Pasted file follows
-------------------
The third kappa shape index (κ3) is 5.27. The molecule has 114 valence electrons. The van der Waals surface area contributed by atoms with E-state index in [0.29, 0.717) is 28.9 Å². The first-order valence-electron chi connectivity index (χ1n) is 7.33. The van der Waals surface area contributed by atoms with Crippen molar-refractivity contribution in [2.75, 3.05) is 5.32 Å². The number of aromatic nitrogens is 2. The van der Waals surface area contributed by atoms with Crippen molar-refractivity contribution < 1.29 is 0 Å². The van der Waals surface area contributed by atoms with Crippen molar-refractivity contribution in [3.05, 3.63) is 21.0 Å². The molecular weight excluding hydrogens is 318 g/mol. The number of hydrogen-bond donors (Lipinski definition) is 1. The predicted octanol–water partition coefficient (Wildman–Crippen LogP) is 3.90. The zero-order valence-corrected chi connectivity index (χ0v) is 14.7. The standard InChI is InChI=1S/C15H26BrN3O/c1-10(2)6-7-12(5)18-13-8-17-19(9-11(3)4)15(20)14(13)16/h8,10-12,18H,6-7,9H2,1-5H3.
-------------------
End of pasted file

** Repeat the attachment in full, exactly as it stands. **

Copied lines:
The third kappa shape index (κ3) is 5.27. The molecule has 114 valence electrons. The van der Waals surface area contributed by atoms with E-state index in [0.29, 0.717) is 28.9 Å². The first-order valence-electron chi connectivity index (χ1n) is 7.33. The van der Waals surface area contributed by atoms with Crippen molar-refractivity contribution in [2.75, 3.05) is 5.32 Å². The number of aromatic nitrogens is 2. The van der Waals surface area contributed by atoms with Crippen molar-refractivity contribution < 1.29 is 0 Å². The van der Waals surface area contributed by atoms with Crippen molar-refractivity contribution in [3.05, 3.63) is 21.0 Å². The molecular weight excluding hydrogens is 318 g/mol. The number of hydrogen-bond donors (Lipinski definition) is 1. The predicted octanol–water partition coefficient (Wildman–Crippen LogP) is 3.90. The zero-order valence-corrected chi connectivity index (χ0v) is 14.7. The standard InChI is InChI=1S/C15H26BrN3O/c1-10(2)6-7-12(5)18-13-8-17-19(9-11(3)4)15(20)14(13)16/h8,10-12,18H,6-7,9H2,1-5H3.